Director: Tim Burton
Starring: Johnny Depp, Michelle Pfeiffer, Eva Green
WE ALL know that any project involving Tim Burton will have an element of weirdness - it will also probably have Johnny Depp and Burton’s long-time partner Helena Bonham-Carter on board.
Dark Shadows, based on the US TV series from the mid 1960s, certainly doesn’t buck the trend.
The film has seen some strong criticism and while it’s not Oscar-winning material it provides an enjoyable enough couple of hours of family fun.
The biggest problem with the movie is that it tries to incorporate several elements - a gory horror movie, a comedy, a romance, a gothic tale.
For me, it just about brought these threads together, but I can see why other people have got frustrated.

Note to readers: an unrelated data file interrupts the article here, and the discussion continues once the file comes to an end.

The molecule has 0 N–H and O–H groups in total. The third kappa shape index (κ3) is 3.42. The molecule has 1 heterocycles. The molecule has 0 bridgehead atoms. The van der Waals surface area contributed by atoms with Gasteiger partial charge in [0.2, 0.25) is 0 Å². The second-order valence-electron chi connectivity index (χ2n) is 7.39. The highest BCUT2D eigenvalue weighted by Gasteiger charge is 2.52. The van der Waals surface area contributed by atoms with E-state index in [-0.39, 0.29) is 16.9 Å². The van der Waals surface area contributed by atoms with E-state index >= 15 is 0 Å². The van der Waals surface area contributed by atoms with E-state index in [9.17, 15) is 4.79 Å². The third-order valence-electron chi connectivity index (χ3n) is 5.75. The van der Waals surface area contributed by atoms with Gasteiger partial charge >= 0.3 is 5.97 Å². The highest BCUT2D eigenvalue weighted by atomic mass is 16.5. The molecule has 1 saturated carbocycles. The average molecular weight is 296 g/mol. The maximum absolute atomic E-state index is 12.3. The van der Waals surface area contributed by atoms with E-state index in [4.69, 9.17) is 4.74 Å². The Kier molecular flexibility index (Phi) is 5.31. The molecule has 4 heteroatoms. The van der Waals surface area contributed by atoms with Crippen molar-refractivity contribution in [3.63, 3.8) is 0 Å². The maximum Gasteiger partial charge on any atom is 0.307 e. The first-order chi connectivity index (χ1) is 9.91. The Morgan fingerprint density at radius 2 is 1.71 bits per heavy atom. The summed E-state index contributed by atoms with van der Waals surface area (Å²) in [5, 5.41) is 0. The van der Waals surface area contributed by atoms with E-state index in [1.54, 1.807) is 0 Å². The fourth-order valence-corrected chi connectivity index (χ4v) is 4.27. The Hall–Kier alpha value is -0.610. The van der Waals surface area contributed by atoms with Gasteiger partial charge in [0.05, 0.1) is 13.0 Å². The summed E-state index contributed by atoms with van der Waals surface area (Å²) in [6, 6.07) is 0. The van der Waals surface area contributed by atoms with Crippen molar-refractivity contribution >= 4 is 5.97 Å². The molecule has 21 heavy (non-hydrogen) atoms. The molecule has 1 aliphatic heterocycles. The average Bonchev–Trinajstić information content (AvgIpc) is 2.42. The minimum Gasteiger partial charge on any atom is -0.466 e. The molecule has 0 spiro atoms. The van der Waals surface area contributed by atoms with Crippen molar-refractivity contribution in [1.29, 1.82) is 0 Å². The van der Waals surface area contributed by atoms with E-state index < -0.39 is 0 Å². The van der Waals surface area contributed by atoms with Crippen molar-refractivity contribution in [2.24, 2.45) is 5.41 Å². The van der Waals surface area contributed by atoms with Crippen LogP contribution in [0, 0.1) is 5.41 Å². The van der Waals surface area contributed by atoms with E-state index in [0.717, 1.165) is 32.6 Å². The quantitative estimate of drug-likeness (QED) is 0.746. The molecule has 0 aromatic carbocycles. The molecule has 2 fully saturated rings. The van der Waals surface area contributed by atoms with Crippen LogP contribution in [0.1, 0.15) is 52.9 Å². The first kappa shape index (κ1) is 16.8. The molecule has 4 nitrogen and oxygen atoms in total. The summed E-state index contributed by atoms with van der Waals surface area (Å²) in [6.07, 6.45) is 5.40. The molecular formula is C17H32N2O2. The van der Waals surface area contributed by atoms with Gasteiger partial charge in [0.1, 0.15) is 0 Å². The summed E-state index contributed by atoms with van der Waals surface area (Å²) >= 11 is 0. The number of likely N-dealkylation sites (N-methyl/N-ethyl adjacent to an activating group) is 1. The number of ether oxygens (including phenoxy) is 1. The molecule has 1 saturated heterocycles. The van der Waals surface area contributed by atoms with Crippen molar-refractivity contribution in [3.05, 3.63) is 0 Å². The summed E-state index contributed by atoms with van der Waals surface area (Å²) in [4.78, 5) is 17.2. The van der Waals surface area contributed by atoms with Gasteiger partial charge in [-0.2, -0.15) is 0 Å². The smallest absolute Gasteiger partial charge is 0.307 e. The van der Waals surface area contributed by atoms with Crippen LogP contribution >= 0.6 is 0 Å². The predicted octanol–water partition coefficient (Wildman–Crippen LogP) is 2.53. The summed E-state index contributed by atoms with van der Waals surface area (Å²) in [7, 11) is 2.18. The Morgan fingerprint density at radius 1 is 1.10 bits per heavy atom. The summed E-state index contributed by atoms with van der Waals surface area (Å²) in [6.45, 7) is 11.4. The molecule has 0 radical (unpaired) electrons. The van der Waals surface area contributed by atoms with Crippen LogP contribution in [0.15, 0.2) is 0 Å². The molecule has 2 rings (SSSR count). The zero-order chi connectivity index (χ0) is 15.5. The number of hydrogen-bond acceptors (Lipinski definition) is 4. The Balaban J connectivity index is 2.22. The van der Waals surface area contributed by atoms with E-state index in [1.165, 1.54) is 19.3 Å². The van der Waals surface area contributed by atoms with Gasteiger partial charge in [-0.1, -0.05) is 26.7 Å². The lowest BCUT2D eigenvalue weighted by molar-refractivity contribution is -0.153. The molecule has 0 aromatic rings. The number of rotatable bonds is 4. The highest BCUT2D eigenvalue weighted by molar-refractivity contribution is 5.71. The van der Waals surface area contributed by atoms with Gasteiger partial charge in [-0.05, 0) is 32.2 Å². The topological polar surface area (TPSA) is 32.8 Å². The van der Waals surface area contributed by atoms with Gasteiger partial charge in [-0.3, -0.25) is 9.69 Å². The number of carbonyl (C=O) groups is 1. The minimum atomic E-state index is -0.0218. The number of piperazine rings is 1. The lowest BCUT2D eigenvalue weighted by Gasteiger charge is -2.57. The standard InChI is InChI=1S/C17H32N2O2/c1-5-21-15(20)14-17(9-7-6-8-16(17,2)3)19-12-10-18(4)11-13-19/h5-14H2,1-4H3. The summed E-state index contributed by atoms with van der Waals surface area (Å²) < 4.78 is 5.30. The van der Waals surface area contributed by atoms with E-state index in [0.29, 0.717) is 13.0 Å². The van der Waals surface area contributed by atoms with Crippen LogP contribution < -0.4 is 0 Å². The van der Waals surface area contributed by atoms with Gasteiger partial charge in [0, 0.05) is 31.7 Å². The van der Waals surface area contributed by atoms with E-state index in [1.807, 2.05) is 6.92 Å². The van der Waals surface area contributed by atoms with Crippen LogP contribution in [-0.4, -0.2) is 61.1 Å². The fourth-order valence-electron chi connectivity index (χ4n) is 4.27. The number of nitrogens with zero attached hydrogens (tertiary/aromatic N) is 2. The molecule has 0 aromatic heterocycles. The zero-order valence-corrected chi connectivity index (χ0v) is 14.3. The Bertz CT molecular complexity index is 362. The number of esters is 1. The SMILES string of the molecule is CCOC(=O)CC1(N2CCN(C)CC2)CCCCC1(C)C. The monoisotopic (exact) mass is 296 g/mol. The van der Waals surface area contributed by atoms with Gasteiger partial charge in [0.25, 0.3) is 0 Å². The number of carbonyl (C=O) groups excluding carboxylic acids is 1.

Depp plays Englishman Barnabas Collins, whose family set up a successful fishing company in the 1700s after sailing to the US.
However, after rejecting the affections of witch Angelique Bouchard (Green) he is turned into a vampire and locked away for 200 years.
Dug up again in 1972, he discovers Angelique still alive and in charge of the town, while his descendants have become a dysfunctional family.
Depp supplies all the best comic moments with his attempts to fit into the 70s lifestyle.
Michelle Pfeiffer, as the head of the modern Collins family, adds her undoubted skills to a strong cast, though Jonny Lee Miller as her brother is rather wasted.
A nice touch is having Christopher Lee and Alice Cooper in cameo roles.
Overall, Dark Shadows is a good way to escape a cold, damp British spring day, plus the 70s music is excellent (yes, even The Carpenters).
The ending does leave things open for a possible sequel. However, this might be a step too far.
Screening courtesy of Cineworld Crawley